I have friends all over the political spectrum. Two of my best friends happen to fall on the side that I struggle to understand. I value their friendship highly; it’s the kind of friendship that one protects with sharp swords or F-35s. I would walk on hot coals for them, and they would do the same for me, but we cannot discuss anything political. With us, it is that 800-pound elephant in the room that we all agree not too overtly see or smell when we are in the same room together.
At times it is really hard to maintain that silence or ignore the smell, especially when manifestations of that elephant appear — flags, broadcasts, and signs, to name a few.
I had an interesting and surprising exchange with a childhood friend — actually two of them — recently that touched on politics.
The first friend was about five years older than I and was always the leader in our neighborhood — Eagle Scout, organizer of the football games, first to try alcohol, big time hunter, Army ROTC, and always a good mixer with his parents’ friends. His parents shipped him off to boarding school for high school, the same school I went to, actually. He went career Army and ended up doing — with enthusiasm I suspect — multiple tours in Vietnam. Later he was stationed in Alaska where he was in charge of the National Guard. He stayed in Alaska and lives there today where he spends a considerable amount of time hunting in retirement.
Anyway, I sent him something I wrote about our old neighborhood recently because I thought he would get a kick out of it. I had not talked to him or seen him more than once in the past 50 years but, those early shared experiences allowed me to feel safe reaching out to him. Those ties I think in many cases are forever and withstand, if not defy, the ravages of time. Because I emailed him, I heard back almost immediately — a thank you for thinking of him and that he enjoyed my memories.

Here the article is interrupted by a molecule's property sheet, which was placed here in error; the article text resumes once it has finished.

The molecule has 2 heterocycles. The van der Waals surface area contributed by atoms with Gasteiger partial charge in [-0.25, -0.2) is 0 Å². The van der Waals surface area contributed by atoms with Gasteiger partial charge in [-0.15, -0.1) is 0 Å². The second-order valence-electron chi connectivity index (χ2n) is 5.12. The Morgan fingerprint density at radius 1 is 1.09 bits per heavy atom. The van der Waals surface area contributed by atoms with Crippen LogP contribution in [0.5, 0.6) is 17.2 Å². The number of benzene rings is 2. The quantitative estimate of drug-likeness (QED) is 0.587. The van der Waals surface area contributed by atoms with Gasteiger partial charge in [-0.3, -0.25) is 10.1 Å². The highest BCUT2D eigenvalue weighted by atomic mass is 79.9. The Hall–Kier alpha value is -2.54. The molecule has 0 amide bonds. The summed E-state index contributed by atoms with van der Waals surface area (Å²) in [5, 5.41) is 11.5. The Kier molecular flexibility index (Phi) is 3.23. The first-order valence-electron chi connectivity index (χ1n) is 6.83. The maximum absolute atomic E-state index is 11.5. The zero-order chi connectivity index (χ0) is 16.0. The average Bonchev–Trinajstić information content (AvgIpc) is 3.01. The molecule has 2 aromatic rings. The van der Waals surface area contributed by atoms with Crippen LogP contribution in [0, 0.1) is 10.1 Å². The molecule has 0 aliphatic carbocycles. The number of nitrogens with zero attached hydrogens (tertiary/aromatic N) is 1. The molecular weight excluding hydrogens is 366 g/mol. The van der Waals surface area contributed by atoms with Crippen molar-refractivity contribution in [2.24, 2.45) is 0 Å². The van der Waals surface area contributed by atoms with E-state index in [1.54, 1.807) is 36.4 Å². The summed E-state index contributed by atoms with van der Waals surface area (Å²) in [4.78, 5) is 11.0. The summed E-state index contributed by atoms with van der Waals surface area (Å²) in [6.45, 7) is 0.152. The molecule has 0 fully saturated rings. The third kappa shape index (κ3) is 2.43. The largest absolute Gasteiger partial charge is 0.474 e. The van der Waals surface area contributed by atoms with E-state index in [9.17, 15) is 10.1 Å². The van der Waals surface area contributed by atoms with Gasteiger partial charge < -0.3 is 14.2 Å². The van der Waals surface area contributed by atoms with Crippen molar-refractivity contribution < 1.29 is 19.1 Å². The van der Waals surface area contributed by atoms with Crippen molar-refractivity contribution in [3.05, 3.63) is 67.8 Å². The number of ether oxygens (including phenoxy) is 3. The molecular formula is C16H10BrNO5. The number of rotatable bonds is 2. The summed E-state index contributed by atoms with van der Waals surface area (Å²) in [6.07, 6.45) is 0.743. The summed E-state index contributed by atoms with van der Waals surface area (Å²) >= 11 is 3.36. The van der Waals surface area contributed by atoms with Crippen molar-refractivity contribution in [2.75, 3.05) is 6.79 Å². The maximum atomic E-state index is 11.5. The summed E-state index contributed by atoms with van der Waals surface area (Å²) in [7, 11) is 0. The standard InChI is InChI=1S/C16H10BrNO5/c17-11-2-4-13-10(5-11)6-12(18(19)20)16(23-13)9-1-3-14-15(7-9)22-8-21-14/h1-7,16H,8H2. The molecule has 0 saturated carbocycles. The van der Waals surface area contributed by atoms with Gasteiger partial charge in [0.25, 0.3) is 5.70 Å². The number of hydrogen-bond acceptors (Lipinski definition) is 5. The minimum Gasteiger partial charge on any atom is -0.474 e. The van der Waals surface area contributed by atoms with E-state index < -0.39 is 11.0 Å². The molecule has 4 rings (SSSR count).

Then he asked me a question that caught me off guard. It was the same question that the other childhood friend asked me when he replied to my email. Instead of paraphrasing these, I’ll just quote them for you. I am sure they won’t mind.
Julian: “Hello Ray, Excellent article; lots of memories, lots of emotion. Thanks for writing and thanks for sending…. I’d like to hear your political views. Also, while I appreciate the promotion (I thought he was a general, which he was and always will be in my eyes), I actually retired as a Lt. Colonel….”
Richard: “Ray, Thanks for sharing the column. It brings back many good memories of the Circle and your memories are quite good. Regarding the fallout shelters, I remember asking Julian (the same Julian above) why his parents didn’t build a fallout shelter, too (like their neighbors did). He said that his parents told him that they could not tolerate turning away anyone who didn’t have one, so they didn’t build one. I hope we can get by the election without a civil war. Julian and I are in the same camp… Biden… Hope that didn’t offend you.”
When I shared my thoughts in reply to Julian’s question, he then replied to me that it was reassuring that I was “more concerned about preserving democratic institutions and the rule of law over a potential bump in my taxes or (a couple single-issue) constitutionality issues…”
But my point is not so much who I or my childhood friends plan to vote for soon. The correspondence with these two childhood friends drove home to me that the question should not be so much the “who” as much as it should be the “what” — what are you voting for, really? What values do you hold dear and support? What values did you teach to your children and hope your grandchildren also adopt?
Please vote. Vote for your “what.”